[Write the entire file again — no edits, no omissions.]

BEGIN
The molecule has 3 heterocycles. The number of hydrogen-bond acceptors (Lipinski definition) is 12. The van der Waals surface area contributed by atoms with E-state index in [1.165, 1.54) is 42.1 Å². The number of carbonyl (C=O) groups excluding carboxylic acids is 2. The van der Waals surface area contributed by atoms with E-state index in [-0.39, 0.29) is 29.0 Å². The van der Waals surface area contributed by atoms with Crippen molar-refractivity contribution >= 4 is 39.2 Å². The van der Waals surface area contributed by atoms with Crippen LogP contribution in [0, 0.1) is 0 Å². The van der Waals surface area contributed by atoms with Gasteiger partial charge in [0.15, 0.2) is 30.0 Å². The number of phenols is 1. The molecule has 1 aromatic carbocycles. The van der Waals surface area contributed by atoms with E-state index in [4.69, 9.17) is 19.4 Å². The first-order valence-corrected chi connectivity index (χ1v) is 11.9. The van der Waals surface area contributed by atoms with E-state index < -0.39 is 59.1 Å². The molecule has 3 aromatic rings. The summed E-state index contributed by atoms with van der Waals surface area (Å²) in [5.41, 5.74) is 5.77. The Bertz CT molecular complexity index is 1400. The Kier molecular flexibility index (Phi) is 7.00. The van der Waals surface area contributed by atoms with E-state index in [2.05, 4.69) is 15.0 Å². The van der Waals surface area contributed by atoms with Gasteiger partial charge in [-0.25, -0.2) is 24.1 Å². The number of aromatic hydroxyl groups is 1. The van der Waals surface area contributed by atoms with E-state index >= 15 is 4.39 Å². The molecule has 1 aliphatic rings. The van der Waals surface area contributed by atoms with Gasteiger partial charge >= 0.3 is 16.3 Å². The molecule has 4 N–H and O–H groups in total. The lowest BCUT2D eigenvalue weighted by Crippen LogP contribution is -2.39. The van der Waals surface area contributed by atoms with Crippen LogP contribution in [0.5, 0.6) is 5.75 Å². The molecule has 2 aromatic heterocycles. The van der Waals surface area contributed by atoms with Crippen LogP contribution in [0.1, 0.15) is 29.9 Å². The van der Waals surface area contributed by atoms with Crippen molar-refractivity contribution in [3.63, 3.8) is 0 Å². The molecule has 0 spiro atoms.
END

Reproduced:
The molecule has 3 heterocycles. The number of hydrogen-bond acceptors (Lipinski definition) is 12. The van der Waals surface area contributed by atoms with E-state index in [1.165, 1.54) is 42.1 Å². The number of carbonyl (C=O) groups excluding carboxylic acids is 2. The van der Waals surface area contributed by atoms with E-state index in [-0.39, 0.29) is 29.0 Å². The van der Waals surface area contributed by atoms with Crippen molar-refractivity contribution >= 4 is 39.2 Å². The van der Waals surface area contributed by atoms with Crippen LogP contribution in [0, 0.1) is 0 Å². The van der Waals surface area contributed by atoms with Gasteiger partial charge in [0.15, 0.2) is 30.0 Å². The number of phenols is 1. The molecule has 1 aromatic carbocycles. The van der Waals surface area contributed by atoms with E-state index in [4.69, 9.17) is 19.4 Å². The first-order valence-corrected chi connectivity index (χ1v) is 11.9. The van der Waals surface area contributed by atoms with E-state index < -0.39 is 59.1 Å². The molecule has 3 aromatic rings. The summed E-state index contributed by atoms with van der Waals surface area (Å²) in [5.41, 5.74) is 5.77. The Bertz CT molecular complexity index is 1400. The Kier molecular flexibility index (Phi) is 7.00. The van der Waals surface area contributed by atoms with E-state index in [2.05, 4.69) is 15.0 Å². The van der Waals surface area contributed by atoms with Gasteiger partial charge in [-0.25, -0.2) is 24.1 Å². The number of aromatic hydroxyl groups is 1. The van der Waals surface area contributed by atoms with E-state index >= 15 is 4.39 Å². The molecule has 1 aliphatic rings. The van der Waals surface area contributed by atoms with Gasteiger partial charge >= 0.3 is 16.3 Å². The molecule has 4 N–H and O–H groups in total. The lowest BCUT2D eigenvalue weighted by Crippen LogP contribution is -2.39. The van der Waals surface area contributed by atoms with Crippen LogP contribution in [0.5, 0.6) is 5.75 Å². The molecule has 2 aromatic heterocycles. The van der Waals surface area contributed by atoms with Crippen LogP contribution in [0.1, 0.15) is 29.9 Å². The van der Waals surface area contributed by atoms with Crippen molar-refractivity contribution in [3.63, 3.8) is 0 Å². The molecule has 0 spiro atoms.